As to the question of taboos there were many of these in some tribes and very few in others. Some tribes used to forbid the taking of ‘fire water’, others tolerated it. Some tribes would not talk of their newly dead until a certain time had elapsed, believing that the dead soul needed every chance he could have to be judged fairly by the Great Spirit and if they gossiped and talked about the person, they might jeopardize a fair trial. There were taboos associated with birth. Usually the men were not allowed anywhere near the mother in labour and not until the child was seen to be healthy and ‘in good suck’ was the father allowed to see his offspring.
If two tribes conjoined, the chiefs would have to discuss their taboos in great detail to see if any changes needed to be made regarding what was acceptable and what was not. It rarely led to arguments but it could lead to unnecessary superstition.
Once I remember hearing about a certain group who believed that the new moon was a Goddess that had to be appeased and when she appeared the husbands were not allowed to sleep with their wives on that first night after her appearance. It they did, they lived in fear of her retribution. This led to all sorts of threats and cheating of course. Eventually it was abandoned by the tribe as the chief decided it caused more trouble than it was worth!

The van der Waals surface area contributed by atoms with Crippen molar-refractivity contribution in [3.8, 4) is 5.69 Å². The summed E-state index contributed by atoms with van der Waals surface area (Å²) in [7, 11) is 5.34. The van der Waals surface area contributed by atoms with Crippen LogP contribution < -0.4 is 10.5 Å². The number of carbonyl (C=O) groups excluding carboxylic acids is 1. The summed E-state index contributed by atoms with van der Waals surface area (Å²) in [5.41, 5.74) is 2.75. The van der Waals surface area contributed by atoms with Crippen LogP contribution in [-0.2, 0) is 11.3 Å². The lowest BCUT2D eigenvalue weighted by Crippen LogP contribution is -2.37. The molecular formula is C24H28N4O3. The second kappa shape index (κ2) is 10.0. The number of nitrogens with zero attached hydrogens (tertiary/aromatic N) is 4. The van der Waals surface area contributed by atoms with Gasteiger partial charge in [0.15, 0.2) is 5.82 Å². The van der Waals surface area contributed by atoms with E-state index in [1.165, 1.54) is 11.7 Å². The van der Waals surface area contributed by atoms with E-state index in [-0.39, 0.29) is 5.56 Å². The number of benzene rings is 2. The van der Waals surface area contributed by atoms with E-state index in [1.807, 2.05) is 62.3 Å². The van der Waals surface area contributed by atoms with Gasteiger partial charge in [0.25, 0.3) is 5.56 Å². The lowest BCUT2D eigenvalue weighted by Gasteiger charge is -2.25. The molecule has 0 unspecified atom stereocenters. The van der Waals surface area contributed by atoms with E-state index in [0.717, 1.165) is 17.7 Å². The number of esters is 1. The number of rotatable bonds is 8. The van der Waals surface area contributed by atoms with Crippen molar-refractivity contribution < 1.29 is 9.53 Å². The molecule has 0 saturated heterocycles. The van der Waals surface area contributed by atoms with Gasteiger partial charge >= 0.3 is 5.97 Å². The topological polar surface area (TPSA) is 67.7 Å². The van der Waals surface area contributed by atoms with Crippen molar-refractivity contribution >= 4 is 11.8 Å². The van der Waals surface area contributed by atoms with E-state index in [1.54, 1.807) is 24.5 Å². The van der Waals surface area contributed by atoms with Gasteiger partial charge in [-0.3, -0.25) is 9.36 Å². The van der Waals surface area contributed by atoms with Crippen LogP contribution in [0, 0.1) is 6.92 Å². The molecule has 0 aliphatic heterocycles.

There were many feasts to be kept. The tribes enjoyed an excuse for a party. They loved to dress up in their feathers and their paint and dance the night away, as you say. There would be feasts to celebrate the initiation of the chief; this would be repeated every year until the old chief died and another replaced him. Then the timing of the event would be changed of course according to when the new chief was initiated. There would be feasts to celebrate the births of babies in families where there had been some difficulty in producing a child. There would be feasts in honour of the Sun and the Moon. Each tribe would have sacred animals which they considered to be God’s messengers and they would celebrate in the name of these animals.
They would celebrate if they had won a battle over another tribe, or if having moved camp they had found a really good new place to settle in. They would celebrate if they had a death of a great personage in the tribe knowing that he or she would now be with the Great Spirit, and they would make supplications to that person to put in a good word for the tribe and to ask for boons such as good hunting and good health.

Feasts and traditions

Feasts and traditions

dancing would go on all night long. People were allowed to retire if they became too tired and usually the young mothers and fathers would take their small offspring back home well before the celebrations had ended.
The next day was always a rest day. People were not expected to hunt or to fish after a feast. No clothes washing was done, nor any major preparing of food. The remains of the meat cooked on the fire the previous day would suffice. Every one felt pleasantly exhausted and would stumble around amiably. This was a vulnerable time for the tribes, as their enemies would know they could be overcome most easily at this time. Certain young warriors were supposed to have kept themselves on the alert, and would act as guards on the day after a feast, posting themselves well outside the camp, watching for any signs of warlike activity. Normally there would be no trouble, but in times of food shortage, hard winters or bad weather, tribes would chance their luck and try to raid another tribes’ food supply for example. So there were drawbacks as well as benefits to all those marvellous celebrations.